Department of Mathematical Sciences
|DATE:||Thursday, October 8, 2015|
|TIME:||1:00pm to 2:30pm (note the different time and longer duration)|
|SPEAKER:||Qiyi Lu, Binghamton University|
|TITLE:||Learning Partially Labeled Data in the High-dimensional, Low-sample Size Setting|
High-Dimensional, Low-Sample Size (HDLSS) is a very challenging data setting in statistics and statistical learning, including regression, classification, clustering, etc. The HDLSS data appear in many applied areas such as gene expression micro-array analysis, facial recognition, medical image analysis and text classification. In the context of classification, in many real applications, it is costly to manually place the class labels on observations; as a consequence, often only a small portion of labeled data is available while a large number of observations are left without labels. Such partially labeled data are very difficult to analyze in the HDLSS setting. In this dissertation, we study the HDLSS partially labeled data in two aspects. We push forward the frontier of knowledge by creating a new classification method and a significance analysis tool for the partially labeled data.
Classification is an important tool with many useful applications. Among the many existing classification methods, Fisher's Linear Discriminant Analysis (LDA) is a traditional model-based approach which makes use of the distributional information such as the covariance of the features. However, in the HDLSS setting, LDA cannot be directly deployed because the sample covariance is not invertible. While there are modern methods designed to deal with the high dimensionality, it is difficult to obtain good performance for the partially labeled data when the analysis is based on the labeled data alone, due to the scarcity of the data. In order to overcome the difficulty, and to fully make use of the seemingly useless unlabeled data, we propose a semi-supervised sparse LDA classifier in this dissertation. Our method combines LDA, a method-based approach, with some machine learning oriented components. The extra components help to extract useful information from the unlabeled data which can boost the classification performance in some situations.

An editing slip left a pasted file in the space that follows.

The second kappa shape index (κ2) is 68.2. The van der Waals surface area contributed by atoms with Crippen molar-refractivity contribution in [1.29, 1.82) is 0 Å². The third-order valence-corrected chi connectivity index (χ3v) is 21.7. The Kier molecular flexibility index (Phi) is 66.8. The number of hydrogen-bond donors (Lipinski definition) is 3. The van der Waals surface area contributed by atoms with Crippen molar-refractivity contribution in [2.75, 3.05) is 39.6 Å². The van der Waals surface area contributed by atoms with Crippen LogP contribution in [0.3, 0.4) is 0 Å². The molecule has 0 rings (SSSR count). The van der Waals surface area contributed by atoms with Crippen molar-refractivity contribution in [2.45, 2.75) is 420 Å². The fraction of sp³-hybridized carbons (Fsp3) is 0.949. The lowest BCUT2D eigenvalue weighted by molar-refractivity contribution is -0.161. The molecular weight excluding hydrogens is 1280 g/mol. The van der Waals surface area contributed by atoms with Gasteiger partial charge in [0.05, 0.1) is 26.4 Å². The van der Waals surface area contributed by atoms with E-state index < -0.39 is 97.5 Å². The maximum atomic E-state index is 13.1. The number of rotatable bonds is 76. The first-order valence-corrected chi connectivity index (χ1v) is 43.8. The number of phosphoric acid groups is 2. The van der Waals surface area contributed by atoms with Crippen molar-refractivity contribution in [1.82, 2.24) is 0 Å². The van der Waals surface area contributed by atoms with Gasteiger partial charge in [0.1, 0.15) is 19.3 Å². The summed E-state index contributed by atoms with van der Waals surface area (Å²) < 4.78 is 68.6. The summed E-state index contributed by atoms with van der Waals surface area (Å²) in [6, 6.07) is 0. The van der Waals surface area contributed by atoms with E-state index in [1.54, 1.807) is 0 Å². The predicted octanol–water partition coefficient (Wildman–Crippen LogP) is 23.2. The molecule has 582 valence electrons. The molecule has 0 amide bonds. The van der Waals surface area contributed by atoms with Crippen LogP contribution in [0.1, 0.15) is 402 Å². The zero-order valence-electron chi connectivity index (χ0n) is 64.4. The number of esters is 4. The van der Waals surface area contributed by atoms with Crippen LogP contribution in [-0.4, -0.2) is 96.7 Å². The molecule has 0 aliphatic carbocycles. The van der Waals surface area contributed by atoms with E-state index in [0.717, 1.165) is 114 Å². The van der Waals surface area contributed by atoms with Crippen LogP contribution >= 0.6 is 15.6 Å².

Before learning a data set, a natural question to ask is whether the predefined classes are really different from one another (in the context of classification), or whether clusters are really there (in the context of clustering). Such a question may be answered by significance tests. Even in the challenging HDLSS setting, there have been some recent developments. However, a significance analysis tool for the partially labeled data has not been developed in the HDLSS setting. In this dissertation, we propose a significance analysis approach for the HDLSS partially labeled data. Our method makes use of the whole data and tries to test the class difference as if all the labels were observed. Compared to a testing method that ignores the label information, our method provides a greater power, meanwhile, maintaining the size.
In studying both aspects of the partially labeled data, we provide theoretical justifications to the methods proposed. In particular, our theoretical study has emphasized on the HDLSS setting, shedding light on the usefulness of the proposed methods. Lastly, comprehensive simulation and data examples have illustrated the effectiveness of the methods.